Starship Troopers

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I have since heard the book and its message described as fascistic, provocative, irresponsible, unpalatable. This it may well be. Yet I found reading his book to be an amazingly sobering and dispiriting affair. One can really drink up the spirit of a man in reading his prose, and I fear Heinlein to be not someone with whom I want to share a beer or be friends. I read later that he was a career military officer who developed tuberculosis and was invalided out of the fleet to a literary career. There hangs about this book a severe and cynical air of wounded world-weariness, as if life is a dreary and dangerous affair requiring toughness and discipline to survive. He nearly models Sparta in his apotheosis of rigorous military training as necessary for the formation of good character in a person. His anger and disdain for modern liberal democracy is strong. The dispiriting part is that Heinlein is consistent and correct in his powerful arguments - it is impossible to dismiss him, even if he gores the sacred cows of our age.

Heinlein's 22nd century earth is at war with an arachnid "bug" race from another galaxy. "They are tough and we are tough and only one of us will win and the other gets wiped out," explains Heinlein's protagonist Johnny Rico of the rugged Mobil Infantry, illuminating well the state of mind of the war between Japan and the United States during World War II, as well as the barely restrained ferocity of the Cold War afterwards. Rico's old high school teacher plays the stand-in for Heinlein's philosophy of an "improved" future society which emerges after following the "decadence and collapse of the democracies of the 20th century" after which the surviving veterans take over. Heinlein pays unconvincing lip service to the idea of a free society where civic service is voluntary and civil liberties are respected, but the soul of his argument lies in the military and the service of the State. The formation of young men and women does not take place primarily in schools, families, churches, sporting teams, universities, or love affairs. In Heinlein's idealized future, this takes place in boot camp.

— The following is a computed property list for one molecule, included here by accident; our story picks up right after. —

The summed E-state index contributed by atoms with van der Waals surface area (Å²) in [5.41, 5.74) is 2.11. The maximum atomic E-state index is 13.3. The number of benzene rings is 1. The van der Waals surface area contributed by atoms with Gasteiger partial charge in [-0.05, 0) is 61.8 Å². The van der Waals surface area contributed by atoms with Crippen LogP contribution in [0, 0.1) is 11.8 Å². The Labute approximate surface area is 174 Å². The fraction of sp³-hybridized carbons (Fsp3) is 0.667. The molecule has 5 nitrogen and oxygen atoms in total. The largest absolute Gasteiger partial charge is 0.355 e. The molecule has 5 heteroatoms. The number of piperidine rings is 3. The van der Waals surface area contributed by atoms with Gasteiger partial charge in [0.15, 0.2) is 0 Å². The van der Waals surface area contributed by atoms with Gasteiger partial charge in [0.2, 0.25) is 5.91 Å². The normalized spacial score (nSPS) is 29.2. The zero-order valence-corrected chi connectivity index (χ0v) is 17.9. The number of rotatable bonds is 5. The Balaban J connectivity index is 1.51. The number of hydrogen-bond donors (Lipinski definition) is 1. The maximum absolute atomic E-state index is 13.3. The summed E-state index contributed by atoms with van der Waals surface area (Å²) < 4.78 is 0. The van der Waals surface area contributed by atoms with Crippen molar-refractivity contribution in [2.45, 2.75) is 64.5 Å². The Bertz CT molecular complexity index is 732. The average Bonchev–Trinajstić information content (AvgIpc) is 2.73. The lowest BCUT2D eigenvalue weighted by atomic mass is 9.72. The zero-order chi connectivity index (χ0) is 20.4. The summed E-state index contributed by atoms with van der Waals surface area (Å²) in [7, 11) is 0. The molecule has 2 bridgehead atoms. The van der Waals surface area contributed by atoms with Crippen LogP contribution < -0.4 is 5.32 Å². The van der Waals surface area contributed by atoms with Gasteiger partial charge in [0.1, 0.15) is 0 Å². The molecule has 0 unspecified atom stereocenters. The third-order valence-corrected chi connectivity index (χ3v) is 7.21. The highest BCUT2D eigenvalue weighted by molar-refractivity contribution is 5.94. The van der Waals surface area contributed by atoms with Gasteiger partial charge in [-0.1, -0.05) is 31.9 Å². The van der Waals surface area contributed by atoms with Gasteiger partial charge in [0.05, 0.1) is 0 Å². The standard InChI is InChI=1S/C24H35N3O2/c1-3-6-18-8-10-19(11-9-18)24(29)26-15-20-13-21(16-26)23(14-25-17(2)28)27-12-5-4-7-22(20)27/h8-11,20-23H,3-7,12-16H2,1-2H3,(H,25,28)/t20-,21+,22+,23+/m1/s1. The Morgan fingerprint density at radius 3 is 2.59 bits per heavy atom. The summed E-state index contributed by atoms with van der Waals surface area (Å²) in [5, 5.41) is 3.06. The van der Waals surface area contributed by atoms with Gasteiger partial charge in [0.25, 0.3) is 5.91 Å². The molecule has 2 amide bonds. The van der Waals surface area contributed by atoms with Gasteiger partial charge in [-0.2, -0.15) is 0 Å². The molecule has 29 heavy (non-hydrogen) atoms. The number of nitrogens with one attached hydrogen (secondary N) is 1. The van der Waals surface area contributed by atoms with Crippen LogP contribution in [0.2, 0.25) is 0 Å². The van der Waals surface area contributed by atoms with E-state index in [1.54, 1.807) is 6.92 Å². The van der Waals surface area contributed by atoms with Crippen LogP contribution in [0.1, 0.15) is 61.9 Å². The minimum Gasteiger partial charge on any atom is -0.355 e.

Fully half the book takes place during Rico's basic training into the Mobil Infantry where he and his fellow recruits are humiliated, broken-down, and re-made into selfless members of an elite military unit. Potential soldiers learn that life is about duty, serving the collective, sacrifice, and punishment; perhaps echoing his own days as a midshipman at the U.S Naval Academy and later as a junior officer serving aboard the aircraft carrier USS Lexington, happiness is simply getting enough sleep. He is the very embodiment of Aeschylus when he said that we must suffer, suffer into truth. To a point, who can argue with that? To become a man takes learning and growing and suffering; it does not happen overnight. Who can argue that ultimately in our mature incarnations we must live for other people? And who can argue with the assertion that in democracies citizens with little invested in the system often make unwise and poorly-informed decisions when voting? So many who live irresponsible lives? Look at the drug problem in the United States, for example. Everywhere we look we see chaos, lack of order - the "degeneracy" Heinlein vigorously disdains. Look at the poverty, ignorance, and violence seen in the major American cities! In contrast, the global society into which Rico is born only lets those who have "placed the welfare of the group ahead of personal advantage" become citizens and vote. In other words, it are only the soldiers and others who have put their lives on the line who can vote and be trusted to do so wisely. Consequently, society is better arranged while peace and prosperity rule the day. The military caste are the Brahmins of Heinlein's ideal society; there is an offhand contempt for everyone else.

In the story, there is not one love affair worth mentioning. Sexuality and the need of...
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